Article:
I think the real problem with orthosis is that there limitations and not everyone should be prescribed biomechanical orthosis. In many cases the patient were prescribed the wrong type of device. In the right hands, the right device there can be alot of happy patients.
Re: Orthotics or no orthotics?Pauline on 4/27/04 at 21:19 (149665)
Why would you allow them to be refunded double if they are getting a refund from both their insurance co. and you? Seems like some type of paper work is missing to double dip in refunds.
Re: Orthotics or no orthotics?john h on 4/29/04 at 11:36 (149769)
The problem with orthotics as I see it Pauline they are oversold and in some cases make people worse. If you have foot pain but have perfectly good foot mechanics and then are sold a pair of orthotics that do not fit right you can very easily just make your problem worse. As I have wrote many times the first Doctor I ever saw had me casted for orthotics within 10 minutes after I walked into his office. Hed did not ask me to walk and observe my gait. He just took the usual x-ray and wanted to immediately give me a shot (I refused) and I was shelling out over $300 for orthotics not covered by insurance. I knew nothing about PF in those days. I remember the Doctor had the old PF needle in his shirt pocket and was reaching for it when I said no thanks.
Re: Orthotics or no orthotics?BudP on 5/01/04 at 02:14 (149869)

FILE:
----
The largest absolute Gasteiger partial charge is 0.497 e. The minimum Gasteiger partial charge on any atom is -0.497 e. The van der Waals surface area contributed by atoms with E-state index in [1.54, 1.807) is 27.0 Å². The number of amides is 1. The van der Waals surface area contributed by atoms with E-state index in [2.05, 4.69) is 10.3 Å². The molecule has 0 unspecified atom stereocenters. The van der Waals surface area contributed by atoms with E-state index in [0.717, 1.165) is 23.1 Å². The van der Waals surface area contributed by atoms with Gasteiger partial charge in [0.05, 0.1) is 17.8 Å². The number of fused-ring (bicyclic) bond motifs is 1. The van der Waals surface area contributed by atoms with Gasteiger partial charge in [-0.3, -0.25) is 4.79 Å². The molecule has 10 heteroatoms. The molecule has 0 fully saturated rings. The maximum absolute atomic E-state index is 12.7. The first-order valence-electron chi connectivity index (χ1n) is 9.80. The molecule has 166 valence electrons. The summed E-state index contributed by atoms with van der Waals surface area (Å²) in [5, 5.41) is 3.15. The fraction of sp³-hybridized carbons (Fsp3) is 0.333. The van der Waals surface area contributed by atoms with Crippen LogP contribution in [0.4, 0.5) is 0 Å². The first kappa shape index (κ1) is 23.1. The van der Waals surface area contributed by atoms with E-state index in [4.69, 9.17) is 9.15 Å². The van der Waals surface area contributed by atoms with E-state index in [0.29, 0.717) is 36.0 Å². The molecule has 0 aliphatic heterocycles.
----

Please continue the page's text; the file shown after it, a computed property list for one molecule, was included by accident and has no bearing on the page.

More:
That's a great idea. I wore my orthotics for 3 months with no positive outcome. It would have made very happy to get that money back. Then I could have started to put it towards ESWT or surgery. I do think that whomever paid for them should be reimbursed,no double dipping. That's one of the reasons the insurance companies are so screwed up. The first thought from an adjuster or insurance rep is,this person is faking or somehow screwing us.Especially in the work comp. arena. Everyone is faking thier injuries. He lost that arm on purpose or that knee works it just bends all the way back.
Re: Orthotics or no orthotics?Monte on 5/03/04 at 10:35 (149941)
I am in my 4th pair of orthotics. But I have been able to finally tolerate the arch support that orthotics provide. I have been wearing these for over 6 months.
I am a moderate pronnator.
My problem and question is this....I get alot of lateral column pain ... especially in my left foot. I also have pains on the top side of both feet. The bones are sore when I press on the tops of my feet toward the lateral side.
I am not sure if orthotics are causing me compensatory pains by making me walk/stand differently.
My othotics have a 'Toilet seat' heel which doe not allow the center of the heel to press too hard into the orthotic.